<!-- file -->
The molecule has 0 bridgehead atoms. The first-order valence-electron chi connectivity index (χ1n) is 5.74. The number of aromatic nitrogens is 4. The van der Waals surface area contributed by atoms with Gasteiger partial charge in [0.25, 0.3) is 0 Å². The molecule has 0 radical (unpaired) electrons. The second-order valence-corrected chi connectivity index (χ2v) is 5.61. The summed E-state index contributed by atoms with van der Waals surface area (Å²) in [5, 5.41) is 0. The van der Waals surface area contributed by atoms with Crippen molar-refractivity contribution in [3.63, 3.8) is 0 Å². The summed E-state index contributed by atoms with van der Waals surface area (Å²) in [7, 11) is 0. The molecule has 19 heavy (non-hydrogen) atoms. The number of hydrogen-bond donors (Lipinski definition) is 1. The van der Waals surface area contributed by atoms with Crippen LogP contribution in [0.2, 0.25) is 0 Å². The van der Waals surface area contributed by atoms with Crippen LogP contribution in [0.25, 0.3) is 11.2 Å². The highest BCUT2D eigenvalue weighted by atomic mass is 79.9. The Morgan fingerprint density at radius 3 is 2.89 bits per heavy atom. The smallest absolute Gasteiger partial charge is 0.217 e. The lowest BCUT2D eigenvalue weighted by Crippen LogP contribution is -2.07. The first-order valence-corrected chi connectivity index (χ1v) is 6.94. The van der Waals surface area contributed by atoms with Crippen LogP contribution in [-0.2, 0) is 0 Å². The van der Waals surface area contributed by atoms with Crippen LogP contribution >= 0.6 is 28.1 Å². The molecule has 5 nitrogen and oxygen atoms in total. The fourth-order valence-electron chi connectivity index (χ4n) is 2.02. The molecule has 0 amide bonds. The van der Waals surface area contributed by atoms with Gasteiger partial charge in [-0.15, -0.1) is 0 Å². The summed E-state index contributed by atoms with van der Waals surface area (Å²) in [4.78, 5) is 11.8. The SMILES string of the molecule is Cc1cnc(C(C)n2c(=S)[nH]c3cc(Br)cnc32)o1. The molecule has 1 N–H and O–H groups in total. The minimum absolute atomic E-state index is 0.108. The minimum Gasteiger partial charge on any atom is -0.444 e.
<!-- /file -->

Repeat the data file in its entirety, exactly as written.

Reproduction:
The molecule has 0 bridgehead atoms. The first-order valence-electron chi connectivity index (χ1n) is 5.74. The number of aromatic nitrogens is 4. The van der Waals surface area contributed by atoms with Gasteiger partial charge in [0.25, 0.3) is 0 Å². The molecule has 0 radical (unpaired) electrons. The second-order valence-corrected chi connectivity index (χ2v) is 5.61. The summed E-state index contributed by atoms with van der Waals surface area (Å²) in [5, 5.41) is 0. The van der Waals surface area contributed by atoms with Crippen molar-refractivity contribution in [3.63, 3.8) is 0 Å². The summed E-state index contributed by atoms with van der Waals surface area (Å²) in [7, 11) is 0. The molecule has 19 heavy (non-hydrogen) atoms. The number of hydrogen-bond donors (Lipinski definition) is 1. The van der Waals surface area contributed by atoms with Crippen LogP contribution in [0.2, 0.25) is 0 Å². The van der Waals surface area contributed by atoms with Crippen LogP contribution in [0.25, 0.3) is 11.2 Å². The highest BCUT2D eigenvalue weighted by atomic mass is 79.9. The Morgan fingerprint density at radius 3 is 2.89 bits per heavy atom. The smallest absolute Gasteiger partial charge is 0.217 e. The lowest BCUT2D eigenvalue weighted by Crippen LogP contribution is -2.07. The first-order valence-corrected chi connectivity index (χ1v) is 6.94. The van der Waals surface area contributed by atoms with Crippen LogP contribution in [-0.2, 0) is 0 Å². The van der Waals surface area contributed by atoms with Crippen LogP contribution >= 0.6 is 28.1 Å². The molecule has 5 nitrogen and oxygen atoms in total. The fourth-order valence-electron chi connectivity index (χ4n) is 2.02. The molecule has 0 amide bonds. The van der Waals surface area contributed by atoms with Gasteiger partial charge in [-0.15, -0.1) is 0 Å². The summed E-state index contributed by atoms with van der Waals surface area (Å²) in [4.78, 5) is 11.8. The SMILES string of the molecule is Cc1cnc(C(C)n2c(=S)[nH]c3cc(Br)cnc32)o1. The molecule has 1 N–H and O–H groups in total. The minimum absolute atomic E-state index is 0.108. The minimum Gasteiger partial charge on any atom is -0.444 e.